Cane Corso Breed Standard
See the original FCI #343 Cane Corso Breed Standard, and illustrations on correct type and confirmation.Learn more
The Cane Corso is a medium-large sized dog, molossoid, compact, with a strong skeleton. Muscular and athletic, the Corso moves with considerable ease. Its head is massive, with a dignified and proud expression. It has had a selection parallel to that of the Neapolitan mastiff, it comes from lighter progenitors but has maintained that original conformation. The Corso has always been a property watchdog and hunter of difficult game, such as the boar. The breed originated in the central-southern regions of Italy where the dogs were used as cowherds for cows and swine raised in the wild, and also defended travelers and carters from highwaymen.
The Cane Corso Italiano name is the one by which the breed has always been known in the south, having the same root as "corsiero" (courser), the medieval war horse; perhaps it derives from the Latin "cohors" (courtyard, body guard).
Due to environmental changes, the Courser breed risked extinction. A few enthusiasts initiated its recovery, which today is complete. The modern Corso functions as a watchdog, defending people and their belongings. Today's Cane Corso is an adaptable and courageous worker with proverbial loyalty. They are alert, reactive, and able to withstand difficult environmental conditions and experiences due to their solid equilibrium. The Corso is a strongly built dog, but not without elegance. Built on a rectangle, it absolutely must not resemble the Neapolitan Mastiff; its skin adheres to its body and does not form wrinkles.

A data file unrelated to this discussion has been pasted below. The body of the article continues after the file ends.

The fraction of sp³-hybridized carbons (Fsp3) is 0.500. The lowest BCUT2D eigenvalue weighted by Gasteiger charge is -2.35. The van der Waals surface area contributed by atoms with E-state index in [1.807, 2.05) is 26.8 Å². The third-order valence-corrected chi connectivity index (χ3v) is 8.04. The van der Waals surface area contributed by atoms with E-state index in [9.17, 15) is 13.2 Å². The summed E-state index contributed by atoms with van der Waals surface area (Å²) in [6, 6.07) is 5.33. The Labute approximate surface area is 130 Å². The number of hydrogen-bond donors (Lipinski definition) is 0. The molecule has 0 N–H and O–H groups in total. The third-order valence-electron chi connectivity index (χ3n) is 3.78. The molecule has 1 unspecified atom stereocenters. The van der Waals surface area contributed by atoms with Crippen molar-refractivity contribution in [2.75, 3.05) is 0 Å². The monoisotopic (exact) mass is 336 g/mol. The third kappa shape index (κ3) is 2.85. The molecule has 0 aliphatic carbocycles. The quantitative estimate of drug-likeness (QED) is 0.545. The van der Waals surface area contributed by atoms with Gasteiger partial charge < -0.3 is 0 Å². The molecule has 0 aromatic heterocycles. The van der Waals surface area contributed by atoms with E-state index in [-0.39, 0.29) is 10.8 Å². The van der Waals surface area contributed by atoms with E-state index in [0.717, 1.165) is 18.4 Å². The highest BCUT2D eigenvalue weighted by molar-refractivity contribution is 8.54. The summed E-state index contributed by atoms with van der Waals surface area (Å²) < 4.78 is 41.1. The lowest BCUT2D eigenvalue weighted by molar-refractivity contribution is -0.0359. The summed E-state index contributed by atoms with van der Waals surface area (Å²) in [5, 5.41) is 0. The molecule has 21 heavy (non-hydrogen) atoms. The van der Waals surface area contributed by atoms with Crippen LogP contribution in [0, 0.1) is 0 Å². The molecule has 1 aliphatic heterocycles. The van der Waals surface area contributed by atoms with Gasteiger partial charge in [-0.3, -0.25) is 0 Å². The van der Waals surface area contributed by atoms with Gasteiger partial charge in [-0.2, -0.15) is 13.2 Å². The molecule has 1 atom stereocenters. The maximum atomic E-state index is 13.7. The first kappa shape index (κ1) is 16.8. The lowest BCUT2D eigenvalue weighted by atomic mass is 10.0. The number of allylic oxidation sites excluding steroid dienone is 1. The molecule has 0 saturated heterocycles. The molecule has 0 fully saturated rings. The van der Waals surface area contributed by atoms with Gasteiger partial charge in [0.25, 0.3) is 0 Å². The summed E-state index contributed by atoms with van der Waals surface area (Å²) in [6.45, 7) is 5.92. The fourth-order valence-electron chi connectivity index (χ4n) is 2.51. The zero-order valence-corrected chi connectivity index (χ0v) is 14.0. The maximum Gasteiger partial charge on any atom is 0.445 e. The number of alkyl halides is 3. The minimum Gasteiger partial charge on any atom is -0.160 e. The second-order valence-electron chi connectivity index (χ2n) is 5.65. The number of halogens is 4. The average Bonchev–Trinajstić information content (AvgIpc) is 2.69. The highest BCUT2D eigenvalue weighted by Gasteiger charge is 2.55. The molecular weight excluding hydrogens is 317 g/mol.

The root of the name Cane Corso stems back to three words: Dog, Mainstreet & Courtyard. In old times in Italy, an entire town would be built around one main street. The main streets were presented as "Corsos". Large Courtyards leading to one's home bordered these Corsos, or streets. The name Cane Corso is the Dog residing in these Courtyards of the Main Street.